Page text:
In hindsight, my colon cancer diagnosis seems so obvious. My gastroenterologist asked me to repeat a routine blood test in December 2006. He asked if I was tired. I responded, “Of course, I am – I just tiled a bathroom, and my wife is pregnant with our third child.”
That’s when the bad news started to come. My doctor said that I’d already lost half of my red blood cells, likely related to the ulcerative colitis I’d been diagnosed with 13 years earlier. Not only did I not realize I was passing blood; I actually thought I was doing better with my ulcerative colitis medication. In reality, however, I’d developed colorectal cancer since my last annual colonoscopy.
My stage IV colon cancer diagnosis
In January 2006, I had a total colectomy. After waking up, I learned that the cancer had spread to my peritoneal cavity and lymph nodes. Foolishly, I looked online for stage IV colon cancer survival rates and asked my surgeon whether I should put my affairs in order.
He said, “If you have always wanted to climb Mount Kilimanjaro, you should do it.” Of course, I freaked out. My surgeon then assured me, “Don’t worry – I tell my next door neighbor the same thing.”
A few weeks after my colectomy surgery, my wife delivered our daughter. The baby was a welcome distraction and helped me keep fighting.
Coming to MD Anderson
In what seemed like a no-brainer, I decided to go to MD Anderson at that point. In February 2006, I began an aggressive chemotherapy regimen known as XELIRI, a combination of capecitabine and irinotecan. After the 20-week course of XELIRI, I had two more major abdominal surgeries to create an intestinal diversion known as a J-pouch.
The J-pouch is an alternative to having an ostomy bag. I can safely say that I actually feel better now without a colon than I did when I suffered from ulcerative colitis.
Following the initial course of XELIRI, my disease appeared to be stable. But after 11 months off chemo, my doctors discovered recurrence in my lymph nodes. I then went on long-term chemotherapy with three different combination treatments. The treatments were aggressive, and it was a rough period. At one point, I was down to 146 pounds, and I am 6’ 6” tall!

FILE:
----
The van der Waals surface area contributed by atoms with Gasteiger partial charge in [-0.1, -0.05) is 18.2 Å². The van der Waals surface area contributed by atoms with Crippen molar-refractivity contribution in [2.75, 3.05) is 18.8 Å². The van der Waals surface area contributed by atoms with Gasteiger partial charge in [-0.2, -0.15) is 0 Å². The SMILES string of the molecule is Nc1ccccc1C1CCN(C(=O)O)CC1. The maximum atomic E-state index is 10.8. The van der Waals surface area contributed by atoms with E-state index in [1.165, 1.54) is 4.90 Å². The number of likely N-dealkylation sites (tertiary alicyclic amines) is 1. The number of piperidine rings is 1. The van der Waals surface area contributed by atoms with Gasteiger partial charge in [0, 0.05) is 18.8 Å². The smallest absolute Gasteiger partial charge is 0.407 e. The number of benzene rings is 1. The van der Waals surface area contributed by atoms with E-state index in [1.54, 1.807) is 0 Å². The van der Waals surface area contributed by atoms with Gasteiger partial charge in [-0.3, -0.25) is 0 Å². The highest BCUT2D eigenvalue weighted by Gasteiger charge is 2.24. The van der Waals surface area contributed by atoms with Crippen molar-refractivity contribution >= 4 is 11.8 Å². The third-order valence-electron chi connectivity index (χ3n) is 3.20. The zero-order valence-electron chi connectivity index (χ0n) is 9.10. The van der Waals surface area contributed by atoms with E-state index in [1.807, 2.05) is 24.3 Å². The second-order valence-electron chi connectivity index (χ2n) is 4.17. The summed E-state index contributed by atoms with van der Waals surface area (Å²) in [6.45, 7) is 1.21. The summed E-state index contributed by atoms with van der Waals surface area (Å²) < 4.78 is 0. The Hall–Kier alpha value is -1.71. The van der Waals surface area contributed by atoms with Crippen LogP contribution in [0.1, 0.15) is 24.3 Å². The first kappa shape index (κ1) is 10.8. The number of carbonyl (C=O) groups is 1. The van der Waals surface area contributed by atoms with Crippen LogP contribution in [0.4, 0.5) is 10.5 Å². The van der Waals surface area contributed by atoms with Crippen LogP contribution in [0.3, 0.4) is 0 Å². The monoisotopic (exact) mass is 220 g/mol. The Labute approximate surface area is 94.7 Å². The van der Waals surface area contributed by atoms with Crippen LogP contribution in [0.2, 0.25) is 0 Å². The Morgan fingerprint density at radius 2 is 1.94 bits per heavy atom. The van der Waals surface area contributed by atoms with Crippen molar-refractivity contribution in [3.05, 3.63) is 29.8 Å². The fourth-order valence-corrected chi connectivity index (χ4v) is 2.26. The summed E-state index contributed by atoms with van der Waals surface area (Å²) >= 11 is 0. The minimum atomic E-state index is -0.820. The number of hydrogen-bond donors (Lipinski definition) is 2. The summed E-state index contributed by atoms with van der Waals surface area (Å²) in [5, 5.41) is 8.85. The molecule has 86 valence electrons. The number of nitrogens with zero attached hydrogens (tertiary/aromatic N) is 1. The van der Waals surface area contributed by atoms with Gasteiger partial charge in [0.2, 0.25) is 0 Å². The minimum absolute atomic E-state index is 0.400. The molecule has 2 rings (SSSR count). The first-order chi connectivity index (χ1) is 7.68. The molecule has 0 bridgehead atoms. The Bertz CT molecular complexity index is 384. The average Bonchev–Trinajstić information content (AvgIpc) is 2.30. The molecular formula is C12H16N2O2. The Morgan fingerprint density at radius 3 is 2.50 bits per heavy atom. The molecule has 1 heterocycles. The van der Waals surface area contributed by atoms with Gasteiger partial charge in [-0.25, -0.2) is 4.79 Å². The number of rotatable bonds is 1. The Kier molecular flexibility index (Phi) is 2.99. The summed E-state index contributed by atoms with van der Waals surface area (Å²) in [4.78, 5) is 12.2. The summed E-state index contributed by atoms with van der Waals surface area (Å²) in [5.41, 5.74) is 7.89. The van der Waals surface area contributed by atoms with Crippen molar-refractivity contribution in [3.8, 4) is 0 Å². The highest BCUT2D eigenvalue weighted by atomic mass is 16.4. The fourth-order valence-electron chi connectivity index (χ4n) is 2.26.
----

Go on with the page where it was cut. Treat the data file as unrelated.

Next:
In May 2010, I was given a two-month break from long-term chemotherapy. Two months turned into six months, then a year, and the break continues today, six years later! My cancer remains in remission.
I am convinced I am alive today because of the aggressive surgery and chemotherapy -- and an awesome support network of family and friends. My wife, Michelle, is truly a hero. She took care of our new baby and our two older kids while helping me get through treatment.
Lessons from stage IV colon cancer
Although I survived stage IV colon cancer, I lost my mom and three good friends to the disease. I now know that catching colon cancer early is crucial. As I was diagnosed in late stages, treatment was much tougher, but I learned some important things:
Be gracious and accept help from others whenever possible.
At first, I politely declined help and meals from friends and neighbors, thinking that we could handle it. Only later, after I helped others with colon cancer, did I realize how important help and support are.
Accepting help graciously is a wonderful gift to someone else. When you decline, you miss out on a great meal and fellowship, and deprive others of the joy of supporting you.
Don’t be afraid to talk to others about the disease.
Colon cancer isn’t easy to talk about. During my first year of treatment, I was reticent to discuss my condition with others. But after my recurrence in 2007, I became much more open about the disease. In doing so, I’ve found many new friends I’ve been able support, and I now realize that this is one of the most important things that we can do.
We need to increase awareness of colon and rectal cancer. Only by talking about it can we help others catch the disease earlier so they can get treatment as soon as possible.
That’s why I’m participating in this year’s Sprint for Colorectal Oncology Prevention and Education (SCOPE) 5K run at MD Anderson. The event supports awareness, prevention and treatment for this awful disease.
It also gives me a chance to enjoy camaraderie with others dealing with colon cancer. After all, as I’ve learned, we’re not fighting this disease alone.
Douglas Shoemaker will be honored at the 11th annual SCOPE 5K run on Saturday, March 12, 2016. Learn more.